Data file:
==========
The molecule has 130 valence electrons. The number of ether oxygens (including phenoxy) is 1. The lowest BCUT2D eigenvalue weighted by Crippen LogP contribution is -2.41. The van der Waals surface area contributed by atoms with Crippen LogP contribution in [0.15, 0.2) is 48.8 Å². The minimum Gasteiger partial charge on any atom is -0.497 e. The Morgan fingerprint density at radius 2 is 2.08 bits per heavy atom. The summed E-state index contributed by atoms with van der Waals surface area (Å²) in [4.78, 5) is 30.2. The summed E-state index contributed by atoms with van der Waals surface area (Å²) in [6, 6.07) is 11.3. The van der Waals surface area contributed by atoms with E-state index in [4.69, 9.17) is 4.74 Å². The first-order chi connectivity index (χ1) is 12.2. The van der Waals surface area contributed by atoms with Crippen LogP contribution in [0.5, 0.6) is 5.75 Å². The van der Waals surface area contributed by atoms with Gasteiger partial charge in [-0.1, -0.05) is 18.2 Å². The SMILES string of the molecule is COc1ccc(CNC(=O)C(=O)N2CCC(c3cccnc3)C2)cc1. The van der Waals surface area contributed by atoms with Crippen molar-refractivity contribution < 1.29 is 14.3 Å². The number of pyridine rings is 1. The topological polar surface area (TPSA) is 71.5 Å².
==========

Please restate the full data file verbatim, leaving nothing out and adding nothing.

The molecule has 130 valence electrons. The number of ether oxygens (including phenoxy) is 1. The lowest BCUT2D eigenvalue weighted by Crippen LogP contribution is -2.41. The van der Waals surface area contributed by atoms with Crippen LogP contribution in [0.15, 0.2) is 48.8 Å². The minimum Gasteiger partial charge on any atom is -0.497 e. The Morgan fingerprint density at radius 2 is 2.08 bits per heavy atom. The summed E-state index contributed by atoms with van der Waals surface area (Å²) in [4.78, 5) is 30.2. The summed E-state index contributed by atoms with van der Waals surface area (Å²) in [6, 6.07) is 11.3. The van der Waals surface area contributed by atoms with E-state index in [4.69, 9.17) is 4.74 Å². The first-order chi connectivity index (χ1) is 12.2. The van der Waals surface area contributed by atoms with Crippen LogP contribution in [0.5, 0.6) is 5.75 Å². The van der Waals surface area contributed by atoms with Gasteiger partial charge in [-0.1, -0.05) is 18.2 Å². The SMILES string of the molecule is COc1ccc(CNC(=O)C(=O)N2CCC(c3cccnc3)C2)cc1. The van der Waals surface area contributed by atoms with Crippen molar-refractivity contribution < 1.29 is 14.3 Å². The number of pyridine rings is 1. The topological polar surface area (TPSA) is 71.5 Å².